Thank You!!!

  “Thank You!” Between the video and acknowledgments section of The Blues Cry For A Revolution there’s always more room to give props. Why? There are countless family, frat, and friends who poured into me. Whether it was opening y’all homes for me during my return to the states or freeing up an ear or…

Behind The Book

‘Cause black people dying ain’t the only newsworthy issue.

The Blues Cry For A Revolution is Live

  Award-winning Poet and Writer, Rashaun J. Allen’s The Blues Cry For A Revolution is a poetry collection that navigates systemic oppression black victims, watchers, and resisters face in the United States. The versatile collection serves not only as a voice for those who have suffered and a mirror to those who ignore reality, but…

Short Story – A Game of Spades

Kiana, my girlfriend was up in arms about black unity. Kiana had come from a family full of black pride and felt she had an obligation to speak truth to power. The blunt had circled us twice and I was feeling it. The rooftop cookout in Brooklyn had dwindled to five: Kiana, Abbigail, Khalil, Jeremy…

Music Review – Self Care

“Sitting at home / trying to figure out what to do with all of these emotions / cause I’m alone going through the motions,” are the opening bars to Self Care a nine-song, 34-minute hip-hop / rap album Josué “JQ” Quiñones recently released. From when I met JQ at my LB’s birthday bash and up…

7 Generations – The Berry Don’ Drop too Far

When Miss Harriet Pierce asked me, “Would you like to do a presentation on your genealogy research in March?” I had no idea how my research would develop. I had only been a week or two settled in Barbados and eager to make use of three things: my great-grandma Irene Trumpet nee DePeiza’s marriage and…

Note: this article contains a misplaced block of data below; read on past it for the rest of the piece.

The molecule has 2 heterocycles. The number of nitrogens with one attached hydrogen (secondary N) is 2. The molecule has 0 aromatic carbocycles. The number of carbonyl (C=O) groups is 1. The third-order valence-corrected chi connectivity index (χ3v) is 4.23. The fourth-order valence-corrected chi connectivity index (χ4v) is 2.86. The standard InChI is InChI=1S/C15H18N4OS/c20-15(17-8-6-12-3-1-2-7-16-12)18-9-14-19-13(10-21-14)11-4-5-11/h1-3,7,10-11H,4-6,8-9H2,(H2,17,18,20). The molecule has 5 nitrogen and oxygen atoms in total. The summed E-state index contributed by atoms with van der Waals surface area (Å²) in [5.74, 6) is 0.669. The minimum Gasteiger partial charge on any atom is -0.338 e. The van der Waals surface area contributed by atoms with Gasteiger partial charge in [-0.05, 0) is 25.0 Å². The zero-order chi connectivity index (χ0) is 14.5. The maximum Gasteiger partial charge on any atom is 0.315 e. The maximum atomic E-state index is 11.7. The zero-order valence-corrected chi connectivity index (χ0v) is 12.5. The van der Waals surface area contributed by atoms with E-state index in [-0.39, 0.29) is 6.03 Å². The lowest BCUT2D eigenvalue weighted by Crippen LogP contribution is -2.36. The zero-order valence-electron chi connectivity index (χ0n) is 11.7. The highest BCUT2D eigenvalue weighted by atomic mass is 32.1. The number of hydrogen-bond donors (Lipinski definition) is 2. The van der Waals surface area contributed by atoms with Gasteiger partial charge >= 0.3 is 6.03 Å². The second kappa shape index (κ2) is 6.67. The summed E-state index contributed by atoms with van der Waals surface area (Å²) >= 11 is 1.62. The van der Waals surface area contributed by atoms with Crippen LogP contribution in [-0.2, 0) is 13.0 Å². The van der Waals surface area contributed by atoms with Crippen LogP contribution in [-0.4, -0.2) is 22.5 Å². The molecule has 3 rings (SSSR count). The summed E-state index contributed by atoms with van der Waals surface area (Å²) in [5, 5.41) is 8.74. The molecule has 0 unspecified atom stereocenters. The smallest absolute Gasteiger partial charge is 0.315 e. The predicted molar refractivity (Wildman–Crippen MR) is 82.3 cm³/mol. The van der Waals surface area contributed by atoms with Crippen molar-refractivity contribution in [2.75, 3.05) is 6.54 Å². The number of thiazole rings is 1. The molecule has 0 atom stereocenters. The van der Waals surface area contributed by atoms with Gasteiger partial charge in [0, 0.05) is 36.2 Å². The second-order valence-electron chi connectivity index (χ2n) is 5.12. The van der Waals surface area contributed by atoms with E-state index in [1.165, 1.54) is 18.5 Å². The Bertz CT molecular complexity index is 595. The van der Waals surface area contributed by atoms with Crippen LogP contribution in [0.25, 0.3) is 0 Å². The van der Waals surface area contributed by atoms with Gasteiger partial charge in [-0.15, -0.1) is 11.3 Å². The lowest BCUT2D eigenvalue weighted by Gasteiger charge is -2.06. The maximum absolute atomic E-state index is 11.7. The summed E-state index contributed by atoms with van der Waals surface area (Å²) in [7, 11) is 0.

7 Generations – My Foundation

“Why you never bought a house?” I said to Granddad one day on a college school break. He didn’t get offended. Nor did he shift his posture, remote in hand, sitting up watching jeopardy to turn to me on the other end of his full-size bed. Instead, he chuckled. Charles E. Hunnicutt, my maternal granddad…

7 Generations – The Promise Land

Mary C. Galley, my 2nd Great-grandma was born one day in January 1865 in Wilmington, North Carolina. She was only months old when the 13th amendment abolished slavery. She wouldn’t have known if she was a black girl born enslaved unless her namesake mother Mary Pearce told her point blank, “You were born free.” Like…

7 Generations – A Pink House

A few weeks after working with Zazeannah Walker for the US Fulbright Scholar seeks Barbadian family Loop article–it was in the pipeline and hadn’t created a buzz yet–I hit a genealogy milestone. I decided to ZR to Mount Standfast and essentially walk around and take pictures of the area where I was aware my Great-Grandma Irene lived.…

Book Review – Drown

            Reading Drown has completed my trifecta of all of Junot Diaz’s published books. His Dominican perspective, flawed characters and descriptive images written in short strokes of the pen are as prevalent in Drown, his 1st published book as his other two. But in Drown, I found myself consistently asking, how much of these stories…